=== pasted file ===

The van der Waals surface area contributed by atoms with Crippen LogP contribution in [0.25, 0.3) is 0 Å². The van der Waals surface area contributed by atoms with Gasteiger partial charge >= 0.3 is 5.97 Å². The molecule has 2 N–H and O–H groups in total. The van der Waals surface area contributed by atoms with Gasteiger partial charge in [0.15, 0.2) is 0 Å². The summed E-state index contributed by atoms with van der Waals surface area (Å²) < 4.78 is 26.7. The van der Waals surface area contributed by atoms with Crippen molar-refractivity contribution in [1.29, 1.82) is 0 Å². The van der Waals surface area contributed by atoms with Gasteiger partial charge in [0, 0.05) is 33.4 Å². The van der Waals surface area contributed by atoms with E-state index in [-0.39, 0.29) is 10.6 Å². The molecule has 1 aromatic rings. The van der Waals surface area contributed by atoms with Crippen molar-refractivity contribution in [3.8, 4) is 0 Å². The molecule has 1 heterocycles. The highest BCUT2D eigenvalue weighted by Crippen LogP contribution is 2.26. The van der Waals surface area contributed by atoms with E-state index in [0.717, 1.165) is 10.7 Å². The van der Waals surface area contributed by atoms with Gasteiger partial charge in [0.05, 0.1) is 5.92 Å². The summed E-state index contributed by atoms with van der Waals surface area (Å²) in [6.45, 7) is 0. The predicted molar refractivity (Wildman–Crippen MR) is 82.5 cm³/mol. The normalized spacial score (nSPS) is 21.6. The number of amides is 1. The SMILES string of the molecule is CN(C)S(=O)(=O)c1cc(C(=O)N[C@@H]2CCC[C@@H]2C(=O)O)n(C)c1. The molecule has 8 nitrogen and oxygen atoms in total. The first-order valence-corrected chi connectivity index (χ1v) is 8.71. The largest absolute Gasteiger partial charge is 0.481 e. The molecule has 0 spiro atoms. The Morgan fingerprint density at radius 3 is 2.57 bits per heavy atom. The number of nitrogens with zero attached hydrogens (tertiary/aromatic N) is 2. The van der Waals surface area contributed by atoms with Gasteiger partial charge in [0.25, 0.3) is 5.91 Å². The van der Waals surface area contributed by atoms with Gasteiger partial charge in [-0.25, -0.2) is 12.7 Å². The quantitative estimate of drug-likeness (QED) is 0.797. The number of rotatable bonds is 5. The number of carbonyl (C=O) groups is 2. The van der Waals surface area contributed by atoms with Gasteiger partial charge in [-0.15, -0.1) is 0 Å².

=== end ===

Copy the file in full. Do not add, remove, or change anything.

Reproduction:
The van der Waals surface area contributed by atoms with Crippen LogP contribution in [0.25, 0.3) is 0 Å². The van der Waals surface area contributed by atoms with Gasteiger partial charge >= 0.3 is 5.97 Å². The molecule has 2 N–H and O–H groups in total. The van der Waals surface area contributed by atoms with Gasteiger partial charge in [0.15, 0.2) is 0 Å². The summed E-state index contributed by atoms with van der Waals surface area (Å²) < 4.78 is 26.7. The van der Waals surface area contributed by atoms with Crippen molar-refractivity contribution in [1.29, 1.82) is 0 Å². The van der Waals surface area contributed by atoms with Gasteiger partial charge in [0, 0.05) is 33.4 Å². The van der Waals surface area contributed by atoms with E-state index in [-0.39, 0.29) is 10.6 Å². The molecule has 1 aromatic rings. The van der Waals surface area contributed by atoms with Crippen molar-refractivity contribution in [3.8, 4) is 0 Å². The molecule has 1 heterocycles. The highest BCUT2D eigenvalue weighted by Crippen LogP contribution is 2.26. The van der Waals surface area contributed by atoms with E-state index in [0.717, 1.165) is 10.7 Å². The van der Waals surface area contributed by atoms with Gasteiger partial charge in [0.05, 0.1) is 5.92 Å². The summed E-state index contributed by atoms with van der Waals surface area (Å²) in [6.45, 7) is 0. The predicted molar refractivity (Wildman–Crippen MR) is 82.5 cm³/mol. The normalized spacial score (nSPS) is 21.6. The number of amides is 1. The SMILES string of the molecule is CN(C)S(=O)(=O)c1cc(C(=O)N[C@@H]2CCC[C@@H]2C(=O)O)n(C)c1. The molecule has 8 nitrogen and oxygen atoms in total. The first-order valence-corrected chi connectivity index (χ1v) is 8.71. The largest absolute Gasteiger partial charge is 0.481 e. The molecule has 0 spiro atoms. The Morgan fingerprint density at radius 3 is 2.57 bits per heavy atom. The number of nitrogens with zero attached hydrogens (tertiary/aromatic N) is 2. The van der Waals surface area contributed by atoms with Gasteiger partial charge in [0.25, 0.3) is 5.91 Å². The van der Waals surface area contributed by atoms with Gasteiger partial charge in [-0.25, -0.2) is 12.7 Å². The quantitative estimate of drug-likeness (QED) is 0.797. The number of rotatable bonds is 5. The number of carbonyl (C=O) groups is 2. The van der Waals surface area contributed by atoms with Gasteiger partial charge in [-0.15, -0.1) is 0 Å².